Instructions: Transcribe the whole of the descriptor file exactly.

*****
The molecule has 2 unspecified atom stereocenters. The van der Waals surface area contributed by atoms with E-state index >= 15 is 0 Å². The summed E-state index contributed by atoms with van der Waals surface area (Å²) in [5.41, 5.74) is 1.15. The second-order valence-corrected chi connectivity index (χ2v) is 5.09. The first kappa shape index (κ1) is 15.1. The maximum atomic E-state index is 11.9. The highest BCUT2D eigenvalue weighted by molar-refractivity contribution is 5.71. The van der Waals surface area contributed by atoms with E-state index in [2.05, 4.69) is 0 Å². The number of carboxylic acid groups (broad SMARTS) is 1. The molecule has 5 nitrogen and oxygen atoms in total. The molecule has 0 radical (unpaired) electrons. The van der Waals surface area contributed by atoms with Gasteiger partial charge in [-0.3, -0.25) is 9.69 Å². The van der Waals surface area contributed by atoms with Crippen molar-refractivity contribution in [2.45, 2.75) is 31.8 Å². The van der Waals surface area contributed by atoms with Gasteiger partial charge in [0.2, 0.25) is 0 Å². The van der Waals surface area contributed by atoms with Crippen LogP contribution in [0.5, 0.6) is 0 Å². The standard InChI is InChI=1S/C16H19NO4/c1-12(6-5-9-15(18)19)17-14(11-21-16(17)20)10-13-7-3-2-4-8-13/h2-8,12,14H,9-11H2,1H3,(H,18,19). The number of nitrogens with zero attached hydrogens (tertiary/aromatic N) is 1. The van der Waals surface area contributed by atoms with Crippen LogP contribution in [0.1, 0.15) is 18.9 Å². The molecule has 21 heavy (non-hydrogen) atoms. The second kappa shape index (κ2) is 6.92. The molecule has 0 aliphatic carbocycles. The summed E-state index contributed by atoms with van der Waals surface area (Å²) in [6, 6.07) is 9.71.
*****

The molecule has 2 unspecified atom stereocenters. The van der Waals surface area contributed by atoms with E-state index >= 15 is 0 Å². The summed E-state index contributed by atoms with van der Waals surface area (Å²) in [5.41, 5.74) is 1.15. The second-order valence-corrected chi connectivity index (χ2v) is 5.09. The first kappa shape index (κ1) is 15.1. The maximum atomic E-state index is 11.9. The highest BCUT2D eigenvalue weighted by molar-refractivity contribution is 5.71. The van der Waals surface area contributed by atoms with E-state index in [2.05, 4.69) is 0 Å². The number of carboxylic acid groups (broad SMARTS) is 1. The molecule has 5 nitrogen and oxygen atoms in total. The molecule has 0 radical (unpaired) electrons. The van der Waals surface area contributed by atoms with Gasteiger partial charge in [-0.3, -0.25) is 9.69 Å². The van der Waals surface area contributed by atoms with Crippen molar-refractivity contribution in [2.45, 2.75) is 31.8 Å². The van der Waals surface area contributed by atoms with Gasteiger partial charge in [0.2, 0.25) is 0 Å². The van der Waals surface area contributed by atoms with Crippen LogP contribution in [0.5, 0.6) is 0 Å². The standard InChI is InChI=1S/C16H19NO4/c1-12(6-5-9-15(18)19)17-14(11-21-16(17)20)10-13-7-3-2-4-8-13/h2-8,12,14H,9-11H2,1H3,(H,18,19). The number of nitrogens with zero attached hydrogens (tertiary/aromatic N) is 1. The van der Waals surface area contributed by atoms with Crippen LogP contribution in [0.1, 0.15) is 18.9 Å². The molecule has 21 heavy (non-hydrogen) atoms. The second kappa shape index (κ2) is 6.92. The molecule has 0 aliphatic carbocycles. The summed E-state index contributed by atoms with van der Waals surface area (Å²) in [6, 6.07) is 9.71.